Palliative care: pain and symptom control being ignored in South Africa due to lack of training, legal barriers

This article originally appeared in HIV & AIDS treatment in practice, an email newsletter for healthcare workers and community-based organisations in resource-limited settings published by NAM between 2003 and 2014.
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Chris Hani Baragwanath Hospital under severe strain

A case in point is Chris Hani Baragwanath Hospital, a large tertiary teaching hospital serving a population of 1.2 million in and around Soweto. It is one of the biggest hospitals in the world with 2900 active beds and over 5700 staff who work there.

“It’s always 110% full,” said Loveday Penn-Kekana, a medical anthropologist working at the Centre for Health Policy at the University of the Witwatersrand in Johannesburg, The Centre for Health Policy was asked by the Provincial Department of Health to look at the impact of HIV on the public healthcare system in Gauteng. This included Baragwanath Hospital, where they found that 43.9% of the adult patients and 31.5% of the paediatric admissions were HIV positive — over 77% of these had CD4 cell counts of less than 200.

“There are very high levels of HIV and non-HIV related mortality at the medical wards in Baragwanath Hospital, with a 21% mortality; a very burnt out and demotivated staff and an average of 150 medical admissions per day,” said Penn-Kekana. “It’s quite depressing really — it used to be 80 per day — that used to be a record. And every day they are breaking the record of the number of admissions they have to make to the medical wards.”

As a result, the hospital is under severe strain, with shortages of staff, and a breakdown in management structures. Although Penn-Kekana noted there are pockets of excellent care at the hospital, there’s widespread recognition that the quality of care being provided within many of the services is poor.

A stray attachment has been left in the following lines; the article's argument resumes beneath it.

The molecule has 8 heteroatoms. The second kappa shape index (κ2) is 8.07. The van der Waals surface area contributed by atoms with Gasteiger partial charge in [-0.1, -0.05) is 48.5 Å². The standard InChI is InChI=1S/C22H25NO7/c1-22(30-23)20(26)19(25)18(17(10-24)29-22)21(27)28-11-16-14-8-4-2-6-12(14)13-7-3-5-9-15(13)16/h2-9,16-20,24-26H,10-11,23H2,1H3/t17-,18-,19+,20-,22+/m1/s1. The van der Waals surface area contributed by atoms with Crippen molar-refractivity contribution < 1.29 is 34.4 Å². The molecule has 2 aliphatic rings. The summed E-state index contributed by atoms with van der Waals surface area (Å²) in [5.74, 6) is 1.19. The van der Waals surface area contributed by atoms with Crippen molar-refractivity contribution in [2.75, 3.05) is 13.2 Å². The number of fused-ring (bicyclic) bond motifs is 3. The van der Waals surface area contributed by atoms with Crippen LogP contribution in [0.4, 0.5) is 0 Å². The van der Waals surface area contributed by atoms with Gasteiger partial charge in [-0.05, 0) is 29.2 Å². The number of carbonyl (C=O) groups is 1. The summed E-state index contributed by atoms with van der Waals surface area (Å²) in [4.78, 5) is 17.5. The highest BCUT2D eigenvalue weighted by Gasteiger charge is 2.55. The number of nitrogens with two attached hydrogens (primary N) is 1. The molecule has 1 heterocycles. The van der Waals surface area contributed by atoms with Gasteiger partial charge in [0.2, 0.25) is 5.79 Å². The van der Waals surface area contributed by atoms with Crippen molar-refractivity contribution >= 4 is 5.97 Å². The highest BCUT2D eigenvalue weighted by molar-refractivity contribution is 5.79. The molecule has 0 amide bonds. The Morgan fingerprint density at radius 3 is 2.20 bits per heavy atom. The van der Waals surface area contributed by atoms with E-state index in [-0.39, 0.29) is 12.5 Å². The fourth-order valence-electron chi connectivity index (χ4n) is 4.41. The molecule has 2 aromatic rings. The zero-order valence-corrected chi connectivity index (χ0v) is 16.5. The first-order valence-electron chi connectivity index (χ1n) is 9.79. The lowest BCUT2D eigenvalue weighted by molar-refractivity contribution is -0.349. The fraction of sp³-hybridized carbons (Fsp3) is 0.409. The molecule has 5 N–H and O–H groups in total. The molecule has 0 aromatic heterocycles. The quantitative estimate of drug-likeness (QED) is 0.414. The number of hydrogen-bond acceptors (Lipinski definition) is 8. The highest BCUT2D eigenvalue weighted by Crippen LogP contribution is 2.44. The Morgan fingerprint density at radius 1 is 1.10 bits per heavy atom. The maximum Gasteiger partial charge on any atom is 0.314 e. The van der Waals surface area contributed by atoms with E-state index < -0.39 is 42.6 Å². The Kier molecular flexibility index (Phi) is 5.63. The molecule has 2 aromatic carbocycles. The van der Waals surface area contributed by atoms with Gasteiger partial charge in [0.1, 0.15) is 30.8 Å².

Overwhelming demands lead to rationing of care

“It is a bit of a pot luck whether you get noticed,” said Penn-Kekana, who conducted a further study to see who gets good care and who doesn’t at the hospital and how care is rationed in the context of budget cuts and overwhelming demand.  The study involved over 800 hours of observation over a 2-month period in the medical wards and in casualty using a mixed team of doctors, public health specialists, and anthropologists, as well as 40 in-depth interviews with medical and managerial staff at the hospital.

She and her colleagues identified a variety of factors that influenced whether people got care. For instance, access to care often depended on whether a person had an illness that interests a senior clinician in the hospital or whether the person happened to get a sympathetic doctor when they arrived. Also, the time of day when a person arrives at the hospital was important. “The hospital is trying to limit the number of medical admissions to 150, so if you come at 16h00 on that day, there’d be 145 patients already admitted, and they know that the beds are full. You’ve got to be really, really, really sick to get admitted and even then you probably won’t!”

Unfortunately, the patient’s personal characteristics also affected whether or not they got care.

“There are issues around deserving patients, people who are defaulters, who haven’t taken their drugs, people who are drunk when admitted,” she said. Foreigners are often seen as not deserving access to care by medical staff especially if they don’t speak the language.

“We have 11 official languages and loads more languages in South Africa. In Soweto township, there are some quite common languages and if you don’t speak one of those languages and the nurses or doctors can’t talk to you or can’t understand you, that seems to really impact on the quality of care. Also, patients who got admitted who were confused and the doctors who tried to talk to them couldn’t get a history: They often just didn’t get good quality of care.”

In contrast, ‘compliant’ patients, who were polite and knew a bit about their history, had had HIV tests and came from nice families, often did get good quality of care.

“One of the things we also looked at — Baragwanath Hospital has very horrible blankets. But if family visits you and they bring you a blanket, it’s a sign that you are sort of cared for. The nurses (are sort of), “Ooh NO, that person’s got family, that person’s got some sort of social worth because somebody bothered to bring them a blanket. But if you just had the horrible grey, small bio-blanket - it’s sort of like you didn’t have social status and that seems to impact on your care.”